Let's call this equation (3). Going back to the problem statement, we know that the marble traveled 1.8 m with a spring compression of 0.010 m. Subbing these values into equation (3), we have:

1.8 = C*(0.010^2) = C/10,000

Solving for C, we have:

C = 1.8*10,000 = 18,000

Now, we want to know how far we have to compress the spring in order to hit the target 2.0 m from the edge of the table. Subbing the distance into equation (3) and solving for x_i, we have:

2.0 = C*(x_i^2) = 18,000*(x_i^2)

x_i = SQRT(2.0/18,000) = 0.01054 m = 0.011 m = 1.1 cm

Therefore, you will need to compress the spring by an extra tenth of a centimetre to make the target. Amarantine's estimate of 1.1 cm is a good one, and would work in this case (and provide the same answer when rounded to the correct number of significant digits), but it gets less accurate the further off the original shot was. For instance, if the original shot was short by a full 1.0 m, the estimate would give you an answer of 2.0 cm, while the calculation above give you an answer of x_i = SQRT(2.0/10,000) = 1.4 cm.

Interesting problem!
7. uzless
The So Fist
09 Mar '09 20:473 edits
Originally posted by PBE6
I got a slightly different answer.

From Hooke's Law, we know that:

F = -kx

where:

"F" is force
"k" is the spring constant
"x" is the distance the spring has been stretched/compressed

From Newton's 2nd Law of motion, we know that:

F = ma

where:

"m" is the mass of the marble
"a" is the acceleration experienced by the marble

Equating f x_i = SQRT(2.0/10,000) = 1.4 cm.

Interesting problem!
This explanation is like using a nuke to kill an ant!

ðŸ˜‰
8. uzless
The So Fist
09 Mar '09 20:55
Originally posted by joe shmo
hello, I'm having a bit of difficulty solving the following problem...It is Physics 1 material..but seems to be tricky..

the jist of it

a spring gun, mounted firmly to a horizontal table top is loaded with a marble. The spring is compressed 1.0 cm and launched.( a horizontal launch, no vertical component of initial velocity) The marble falls 20 cm sh ...[text shortened]... of time...but this seems to be really convoluted..

any pointers greatly appriciated.

Eric
Pointers? Keep this simple...don't overcomplicate things.

The distance to target is 200 centimeters. Shot went 180cm.

In other words, 10% short. So, compress the spring an extra 10%.

10% of 1cm= 1.1cm.
9. uzless
The So Fist
09 Mar '09 20:571 edit
Originally posted by uzless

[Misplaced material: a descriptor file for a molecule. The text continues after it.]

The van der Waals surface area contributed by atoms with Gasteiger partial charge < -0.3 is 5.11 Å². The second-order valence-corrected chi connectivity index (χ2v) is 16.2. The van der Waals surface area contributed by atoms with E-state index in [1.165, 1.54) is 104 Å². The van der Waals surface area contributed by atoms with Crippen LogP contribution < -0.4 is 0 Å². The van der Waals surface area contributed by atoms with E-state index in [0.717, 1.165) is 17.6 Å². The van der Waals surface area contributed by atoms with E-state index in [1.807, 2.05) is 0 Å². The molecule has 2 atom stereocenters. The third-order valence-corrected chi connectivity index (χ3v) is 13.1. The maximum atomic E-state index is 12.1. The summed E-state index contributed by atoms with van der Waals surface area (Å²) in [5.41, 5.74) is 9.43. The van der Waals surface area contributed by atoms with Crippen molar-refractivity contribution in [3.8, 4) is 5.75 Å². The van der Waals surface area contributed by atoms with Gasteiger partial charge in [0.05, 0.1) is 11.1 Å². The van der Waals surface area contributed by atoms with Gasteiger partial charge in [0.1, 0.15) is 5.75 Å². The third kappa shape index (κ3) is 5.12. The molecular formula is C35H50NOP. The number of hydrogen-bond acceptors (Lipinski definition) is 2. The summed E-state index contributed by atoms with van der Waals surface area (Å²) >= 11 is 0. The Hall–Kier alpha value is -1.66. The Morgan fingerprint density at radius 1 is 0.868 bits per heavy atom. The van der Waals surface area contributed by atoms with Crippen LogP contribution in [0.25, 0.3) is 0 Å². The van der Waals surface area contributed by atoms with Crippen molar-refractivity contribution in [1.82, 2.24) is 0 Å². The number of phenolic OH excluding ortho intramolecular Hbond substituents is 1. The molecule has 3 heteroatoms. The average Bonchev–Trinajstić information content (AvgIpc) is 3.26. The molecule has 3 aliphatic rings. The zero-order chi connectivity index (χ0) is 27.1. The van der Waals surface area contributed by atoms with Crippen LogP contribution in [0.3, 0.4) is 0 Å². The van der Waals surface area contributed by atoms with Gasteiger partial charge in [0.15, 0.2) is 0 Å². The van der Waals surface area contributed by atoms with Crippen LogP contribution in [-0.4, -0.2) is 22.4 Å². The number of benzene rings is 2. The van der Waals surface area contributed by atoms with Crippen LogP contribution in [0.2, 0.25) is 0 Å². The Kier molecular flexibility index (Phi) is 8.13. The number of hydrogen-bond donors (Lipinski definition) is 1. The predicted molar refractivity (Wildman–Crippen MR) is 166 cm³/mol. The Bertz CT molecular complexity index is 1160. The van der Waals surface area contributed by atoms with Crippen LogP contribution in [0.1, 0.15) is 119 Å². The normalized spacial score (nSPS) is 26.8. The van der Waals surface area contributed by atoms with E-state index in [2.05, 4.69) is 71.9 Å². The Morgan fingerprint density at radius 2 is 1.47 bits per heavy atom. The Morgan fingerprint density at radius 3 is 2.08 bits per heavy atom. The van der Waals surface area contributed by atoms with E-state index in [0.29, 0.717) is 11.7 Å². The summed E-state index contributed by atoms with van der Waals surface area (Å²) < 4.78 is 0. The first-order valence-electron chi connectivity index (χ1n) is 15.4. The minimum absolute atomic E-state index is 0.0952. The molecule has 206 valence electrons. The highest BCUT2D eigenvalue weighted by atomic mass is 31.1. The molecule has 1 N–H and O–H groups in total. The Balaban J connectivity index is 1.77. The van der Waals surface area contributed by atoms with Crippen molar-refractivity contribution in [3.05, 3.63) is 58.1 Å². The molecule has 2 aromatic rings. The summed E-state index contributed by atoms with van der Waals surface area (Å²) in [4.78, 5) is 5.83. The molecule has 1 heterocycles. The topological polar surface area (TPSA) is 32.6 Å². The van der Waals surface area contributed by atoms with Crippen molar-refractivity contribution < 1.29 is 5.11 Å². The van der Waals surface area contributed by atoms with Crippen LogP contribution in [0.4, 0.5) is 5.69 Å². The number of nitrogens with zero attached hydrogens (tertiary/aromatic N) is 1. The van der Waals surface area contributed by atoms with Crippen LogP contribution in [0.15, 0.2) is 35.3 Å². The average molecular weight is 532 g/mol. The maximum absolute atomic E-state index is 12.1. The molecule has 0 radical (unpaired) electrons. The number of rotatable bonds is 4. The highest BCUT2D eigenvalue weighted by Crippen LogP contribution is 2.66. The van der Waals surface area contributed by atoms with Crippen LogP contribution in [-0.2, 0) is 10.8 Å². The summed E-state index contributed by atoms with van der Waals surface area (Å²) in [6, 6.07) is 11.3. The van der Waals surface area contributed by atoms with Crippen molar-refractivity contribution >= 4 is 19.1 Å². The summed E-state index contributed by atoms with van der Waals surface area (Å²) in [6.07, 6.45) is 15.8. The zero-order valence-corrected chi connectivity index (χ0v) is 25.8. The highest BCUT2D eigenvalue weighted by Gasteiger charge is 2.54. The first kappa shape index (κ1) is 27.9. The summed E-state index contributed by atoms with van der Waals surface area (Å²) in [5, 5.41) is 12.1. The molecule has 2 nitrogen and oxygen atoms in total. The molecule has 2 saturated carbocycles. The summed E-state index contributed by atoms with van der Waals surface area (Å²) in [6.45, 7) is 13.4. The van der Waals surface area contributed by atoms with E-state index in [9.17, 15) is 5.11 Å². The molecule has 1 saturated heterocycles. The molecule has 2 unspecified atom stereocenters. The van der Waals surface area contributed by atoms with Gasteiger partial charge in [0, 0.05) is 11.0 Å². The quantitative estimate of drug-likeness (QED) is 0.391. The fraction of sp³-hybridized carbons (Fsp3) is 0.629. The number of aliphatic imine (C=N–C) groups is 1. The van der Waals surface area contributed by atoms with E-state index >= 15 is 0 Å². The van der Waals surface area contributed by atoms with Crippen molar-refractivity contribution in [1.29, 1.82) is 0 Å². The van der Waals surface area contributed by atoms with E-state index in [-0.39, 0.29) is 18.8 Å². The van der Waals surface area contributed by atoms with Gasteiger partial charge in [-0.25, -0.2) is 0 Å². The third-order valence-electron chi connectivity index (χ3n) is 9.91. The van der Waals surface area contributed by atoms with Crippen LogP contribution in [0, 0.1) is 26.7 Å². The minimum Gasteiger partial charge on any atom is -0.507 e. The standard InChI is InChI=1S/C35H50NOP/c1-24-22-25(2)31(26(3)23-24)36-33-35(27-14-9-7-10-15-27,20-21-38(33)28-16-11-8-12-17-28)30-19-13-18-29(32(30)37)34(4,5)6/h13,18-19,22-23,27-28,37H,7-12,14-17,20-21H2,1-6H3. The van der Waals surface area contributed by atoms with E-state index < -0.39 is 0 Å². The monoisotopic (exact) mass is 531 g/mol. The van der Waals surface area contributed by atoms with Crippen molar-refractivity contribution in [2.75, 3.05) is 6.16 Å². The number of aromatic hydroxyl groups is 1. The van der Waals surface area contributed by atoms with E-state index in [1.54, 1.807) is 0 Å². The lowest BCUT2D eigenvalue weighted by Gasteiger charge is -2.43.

10. 09 Mar '09 22:231 edit
EDIT: Following message to PBE6 (and I apologize in advanced if I sound arrogant....I talk like a textbook, I've been told).

The units for your initial velocity don't work out.

As you stated,

a = -kx/m

and

v(0) = k/(2m)*x_i^2

However, in terms of units, "v(0)" and "a" differ only by a factor of meters...so something isn't right.

Also, you can find the initial velocity by equating spring energy with kinetic energy

kx^2/2= mv^2/2 => v= x*sqrt(k/m)

I think where it went wrong was in taking the integral. You can solve it without taking integrals of anything. I'm not sure what's wrong with the integral. I'll look at it more closely and post if I find anything.
11. 09 Mar '09 22:27
I think I found it.

INT(x_i:x)(a) = INT(x_i:x)(-kx/m)

The expression on the left is simply the velocity "v" as a function of "x". Re-writing and completing the integral on the right side, we have:

v(x) - v(x_i) = -k/(2m)*(x^2 - x_i^2)

INT(x_i:x)(a) is NOT velocity as a function of x. It would've be something like INT(t_i:t)(a). Incidentally, this is where the units go wrong (m^2/s * m turned into m/s here).
12. 09 Mar '09 22:35
Originally posted by uzless
Pointers? Keep this simple...don't overcomplicate things.
The distance to target is 200 centimeters. Shot went 180cm.
In other words, 10% short. So, compress the spring an extra 10%.
10% of 1cm= 1.1cm.
I think Amarantine's and uzless' solutions work perfectly.
Why complicate things when they don't need to be complicated?
13. PBE6
Bananarama
09 Mar '09 23:23
Originally posted by Amarantine
I think I found it.

INT(x_i:x)(a) = INT(x_i:x)(-kx/m)

The expression on the left is simply the velocity "v" as a function of "x". Re-writing and completing the integral on the right side, we have:

v(x) - v(x_i) = -k/(2m)*(x^2 - x_i^2)

INT(x_i:x)(a) is NOT velocity as a function of x. It would've be something like INT(t_i:t)(a). Incidentally, this is where the units go wrong (m^2/s * m turned into m/s here).
Aha, right you are.
14. joe shmo
Strange Egg
10 Mar '09 01:13
Originally posted by PBE6
Aha, right you are.
just a question, Even though your derivation turned out to be invalid due to units, would you use the same approach to find a solution, or would you just use the porportions as the others...?
15. PBE6
Bananarama
10 Mar '09 12:40
Originally posted by joe shmo
just a question, Even though your derivation turned out to be invalid due to units, would you use the same approach to find a solution, or would you just use the porportions as the others...?
I prefer to understand a problem well enough that I can derive the answer from first principles, so yes, if asked this question again (for the first time!) I would use the same approach but with the correct equation. I find that I learn much more this way - just look at this thread! Concision and clarity are the ultimate goal of course, but the detailed step-by-step solution can be an illuminating first draft.